See and be ‘zine

Legal Underage Pornography

Jace Proctor, N.E. Delehanty, Tim Dufrisne and Alex Falcone are the comic editorial forces behind Legal Underage Pornography, the ‘zine that either amuses or offends.

Jace Proctor, N.E. Delehanty, Tim Dufrisne and Alex Falcone are the comic editorial forces behind Legal Underage Pornography, the ‘zine that either amuses or offends.

Photo By David Robert

“Surprisingly, if you Google ‘Legal Underage Pornography,'” says Tim Dufrisne, a columnist for the Reno-based ‘zine with that rather risque title, “we’re the first thing you’ll find.” I Googled the term, and the first thing was a review on Almost Normal Comics that begins, “This is the most offensive ‘zine I’ve ever seen!” but eventually admits it’s “really pretty funny and written with such wit that I was disappointed each issue [is] only 20 pages!”

The reviewer’s enthusiasm is typical. “Whether people love it or hate it, all the reviews we’ve gotten have had a lot of exclamation marks,” says Dufrisne.

Dufrisne, fellow columnists Jace Proctor and N.E. Delehanty, and columnist/editor Alex Falcone are the team that puts out the monthly ‘zine, featuring the best material culled from the daunting amount of online content they crank out.

“Most of the individual columns we all work on,” says Falcone. “Jace will start something, Nick will put in some jokes, Tim will add a few well-placed ‘fucks,’ and then I’ll put my name on it, so it looks like I did all the work.”

‘Zines are first cousins of the contemporary weblog, DIY forums for political comment and autobiographical storytelling. ‘Zines are usually grassroots tools for leftist political rallying—so a comedy ‘zine is unusual.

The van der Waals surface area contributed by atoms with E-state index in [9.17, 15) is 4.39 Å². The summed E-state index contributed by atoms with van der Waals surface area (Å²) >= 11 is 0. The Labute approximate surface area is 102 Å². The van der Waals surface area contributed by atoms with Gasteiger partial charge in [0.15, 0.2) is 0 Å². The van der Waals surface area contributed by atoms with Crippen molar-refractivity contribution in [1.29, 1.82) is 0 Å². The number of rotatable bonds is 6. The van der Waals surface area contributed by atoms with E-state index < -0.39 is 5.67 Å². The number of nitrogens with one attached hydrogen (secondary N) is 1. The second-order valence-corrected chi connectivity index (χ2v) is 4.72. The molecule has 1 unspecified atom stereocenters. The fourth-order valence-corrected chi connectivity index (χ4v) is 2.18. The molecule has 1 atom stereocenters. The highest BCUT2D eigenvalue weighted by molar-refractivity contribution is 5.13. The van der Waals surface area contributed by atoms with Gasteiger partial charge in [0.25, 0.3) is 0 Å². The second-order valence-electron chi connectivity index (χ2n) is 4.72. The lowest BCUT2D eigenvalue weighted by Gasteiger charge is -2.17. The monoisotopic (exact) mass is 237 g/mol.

“Other ‘zines are committed to some ideology,” says Proctor, “We’re just in it for the money. So we might disguise a few issues and sell them under the name ‘Fuck Bush While Riding My Bike, Smoking Pot and Going Vegan.'”

Legal Underage Pornography rustled a few tail feathers at the recent Portland Zine Symposium. The editors sold over a hundred issues and met fans from Berkeley and San Francisco, but some readers were offended at the title.

“One woman said, ‘What if someone was the victim of a child pornographer? Don’t you think that this would be offensive to them?'” says Dufrisne. “And my response is that it’s way more offensive to assume that just because of someone’s race, culture or personal history, they’re not going to have a sense of humor. And, besides, no one would want to look at porn made on a photocopier anyway.”

Regular features include Second Opinion, where the writers re-answer questions submitted to advice columns, and the facetious Hella True Fact. There’s a new Hella True Fact on the Web site every day and a different one at the bottom of each page of the zine. Past Hella True Facts have included “The Coalition for Family Values has organized a boycott against Skittles for condoning homosexual behavior with the slogan ‘Taste The Rainbow.'” and “The Guinness Book of World Records is in the Guinness Book of World Records for the publication containing the highest volume of impressive feats.”

Recent issues have included “The Subpar Issue” and “The Return to Greatness Issue,” followed by “The Return to Crappiness Issue.” The September issue will be called “El Spanish Issue.” The ‘zines are sold for $1 as far away as Seattle, New York and Australia. They’re available locally at Pneumatic Diner and Tower Records, and the writers occasionally like to leave free copies on the racks at adult bookstores with the intention of confusing patrons. Subscriptions are available on the Web site.

But, says Falcone, “More impressive than the number of subscriptions we’ve sold is the number of businesses that have banned us.”